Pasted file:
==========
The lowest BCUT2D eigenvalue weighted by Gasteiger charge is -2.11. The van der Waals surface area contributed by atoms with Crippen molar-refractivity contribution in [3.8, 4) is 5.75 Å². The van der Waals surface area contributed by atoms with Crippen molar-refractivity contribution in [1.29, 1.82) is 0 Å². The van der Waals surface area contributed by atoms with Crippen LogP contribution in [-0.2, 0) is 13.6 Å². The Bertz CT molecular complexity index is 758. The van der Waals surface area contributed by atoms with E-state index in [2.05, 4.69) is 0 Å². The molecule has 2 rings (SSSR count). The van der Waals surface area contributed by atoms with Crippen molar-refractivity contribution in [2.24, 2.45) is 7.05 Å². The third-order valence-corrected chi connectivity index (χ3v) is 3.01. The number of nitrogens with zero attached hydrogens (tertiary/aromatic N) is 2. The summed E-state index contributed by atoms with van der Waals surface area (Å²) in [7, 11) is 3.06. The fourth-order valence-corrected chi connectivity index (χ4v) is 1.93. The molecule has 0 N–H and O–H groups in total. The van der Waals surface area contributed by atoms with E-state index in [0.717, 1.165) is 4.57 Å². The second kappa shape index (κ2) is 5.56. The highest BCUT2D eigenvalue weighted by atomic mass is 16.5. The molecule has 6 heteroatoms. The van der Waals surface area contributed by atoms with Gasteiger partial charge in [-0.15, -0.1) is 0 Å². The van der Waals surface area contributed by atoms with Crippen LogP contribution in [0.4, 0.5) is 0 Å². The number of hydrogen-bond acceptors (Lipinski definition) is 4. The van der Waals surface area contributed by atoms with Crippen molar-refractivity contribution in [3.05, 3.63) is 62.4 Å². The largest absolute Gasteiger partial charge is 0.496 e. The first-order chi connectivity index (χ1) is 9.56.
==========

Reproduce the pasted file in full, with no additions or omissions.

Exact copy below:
The lowest BCUT2D eigenvalue weighted by Gasteiger charge is -2.11. The van der Waals surface area contributed by atoms with Crippen molar-refractivity contribution in [3.8, 4) is 5.75 Å². The van der Waals surface area contributed by atoms with Crippen molar-refractivity contribution in [1.29, 1.82) is 0 Å². The van der Waals surface area contributed by atoms with Crippen LogP contribution in [-0.2, 0) is 13.6 Å². The Bertz CT molecular complexity index is 758. The van der Waals surface area contributed by atoms with E-state index in [2.05, 4.69) is 0 Å². The molecule has 2 rings (SSSR count). The van der Waals surface area contributed by atoms with Crippen molar-refractivity contribution in [2.24, 2.45) is 7.05 Å². The third-order valence-corrected chi connectivity index (χ3v) is 3.01. The number of nitrogens with zero attached hydrogens (tertiary/aromatic N) is 2. The summed E-state index contributed by atoms with van der Waals surface area (Å²) in [7, 11) is 3.06. The fourth-order valence-corrected chi connectivity index (χ4v) is 1.93. The molecule has 0 N–H and O–H groups in total. The van der Waals surface area contributed by atoms with E-state index in [0.717, 1.165) is 4.57 Å². The second kappa shape index (κ2) is 5.56. The highest BCUT2D eigenvalue weighted by atomic mass is 16.5. The molecule has 6 heteroatoms. The van der Waals surface area contributed by atoms with Gasteiger partial charge in [-0.15, -0.1) is 0 Å². The van der Waals surface area contributed by atoms with Crippen LogP contribution in [0.4, 0.5) is 0 Å². The number of hydrogen-bond acceptors (Lipinski definition) is 4. The van der Waals surface area contributed by atoms with Crippen molar-refractivity contribution in [3.05, 3.63) is 62.4 Å². The largest absolute Gasteiger partial charge is 0.496 e. The first-order chi connectivity index (χ1) is 9.56.